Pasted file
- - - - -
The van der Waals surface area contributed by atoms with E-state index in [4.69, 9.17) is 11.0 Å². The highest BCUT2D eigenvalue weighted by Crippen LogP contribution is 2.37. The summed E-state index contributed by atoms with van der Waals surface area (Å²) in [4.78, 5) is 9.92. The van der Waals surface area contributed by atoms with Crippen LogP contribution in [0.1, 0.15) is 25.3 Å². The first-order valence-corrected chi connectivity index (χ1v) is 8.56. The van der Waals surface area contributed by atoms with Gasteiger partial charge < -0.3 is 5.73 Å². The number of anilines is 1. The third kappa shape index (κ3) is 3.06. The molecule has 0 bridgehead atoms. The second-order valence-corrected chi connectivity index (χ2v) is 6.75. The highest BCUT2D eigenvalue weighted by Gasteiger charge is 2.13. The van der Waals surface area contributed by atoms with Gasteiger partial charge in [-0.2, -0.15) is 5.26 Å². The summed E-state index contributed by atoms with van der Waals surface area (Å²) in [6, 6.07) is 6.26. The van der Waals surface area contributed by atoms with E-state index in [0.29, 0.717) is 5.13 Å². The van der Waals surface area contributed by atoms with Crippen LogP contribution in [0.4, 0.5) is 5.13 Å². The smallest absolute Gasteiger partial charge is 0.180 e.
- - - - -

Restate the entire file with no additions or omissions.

The van der Waals surface area contributed by atoms with E-state index in [4.69, 9.17) is 11.0 Å². The highest BCUT2D eigenvalue weighted by Crippen LogP contribution is 2.37. The summed E-state index contributed by atoms with van der Waals surface area (Å²) in [4.78, 5) is 9.92. The van der Waals surface area contributed by atoms with Crippen LogP contribution in [0.1, 0.15) is 25.3 Å². The first-order valence-corrected chi connectivity index (χ1v) is 8.56. The van der Waals surface area contributed by atoms with Gasteiger partial charge < -0.3 is 5.73 Å². The number of anilines is 1. The third kappa shape index (κ3) is 3.06. The molecule has 0 bridgehead atoms. The second-order valence-corrected chi connectivity index (χ2v) is 6.75. The highest BCUT2D eigenvalue weighted by Gasteiger charge is 2.13. The van der Waals surface area contributed by atoms with Gasteiger partial charge in [-0.2, -0.15) is 5.26 Å². The summed E-state index contributed by atoms with van der Waals surface area (Å²) in [6, 6.07) is 6.26. The van der Waals surface area contributed by atoms with E-state index in [0.29, 0.717) is 5.13 Å². The van der Waals surface area contributed by atoms with Crippen LogP contribution in [0.4, 0.5) is 5.13 Å². The smallest absolute Gasteiger partial charge is 0.180 e.